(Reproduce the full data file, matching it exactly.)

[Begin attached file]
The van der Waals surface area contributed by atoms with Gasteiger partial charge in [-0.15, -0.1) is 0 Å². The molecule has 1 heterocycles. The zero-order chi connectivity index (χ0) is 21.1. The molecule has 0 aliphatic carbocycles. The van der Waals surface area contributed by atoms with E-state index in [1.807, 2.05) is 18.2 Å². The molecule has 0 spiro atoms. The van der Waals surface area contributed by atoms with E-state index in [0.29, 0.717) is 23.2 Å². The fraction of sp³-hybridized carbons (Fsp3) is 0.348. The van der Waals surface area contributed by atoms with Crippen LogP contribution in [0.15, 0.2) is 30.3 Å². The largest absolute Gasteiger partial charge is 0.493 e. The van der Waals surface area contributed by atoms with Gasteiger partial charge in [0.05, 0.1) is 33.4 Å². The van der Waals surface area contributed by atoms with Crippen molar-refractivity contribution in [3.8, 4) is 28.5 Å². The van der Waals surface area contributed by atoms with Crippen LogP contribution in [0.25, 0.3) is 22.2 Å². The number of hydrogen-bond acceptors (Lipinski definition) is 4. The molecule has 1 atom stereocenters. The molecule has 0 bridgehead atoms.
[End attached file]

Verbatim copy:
The van der Waals surface area contributed by atoms with Gasteiger partial charge in [-0.15, -0.1) is 0 Å². The molecule has 1 heterocycles. The zero-order chi connectivity index (χ0) is 21.1. The molecule has 0 aliphatic carbocycles. The van der Waals surface area contributed by atoms with E-state index in [1.807, 2.05) is 18.2 Å². The molecule has 0 spiro atoms. The van der Waals surface area contributed by atoms with E-state index in [0.29, 0.717) is 23.2 Å². The fraction of sp³-hybridized carbons (Fsp3) is 0.348. The van der Waals surface area contributed by atoms with Crippen LogP contribution in [0.15, 0.2) is 30.3 Å². The largest absolute Gasteiger partial charge is 0.493 e. The van der Waals surface area contributed by atoms with Gasteiger partial charge in [0.05, 0.1) is 33.4 Å². The van der Waals surface area contributed by atoms with Crippen molar-refractivity contribution in [3.8, 4) is 28.5 Å². The van der Waals surface area contributed by atoms with Crippen LogP contribution in [0.25, 0.3) is 22.2 Å². The number of hydrogen-bond acceptors (Lipinski definition) is 4. The molecule has 1 atom stereocenters. The molecule has 0 bridgehead atoms.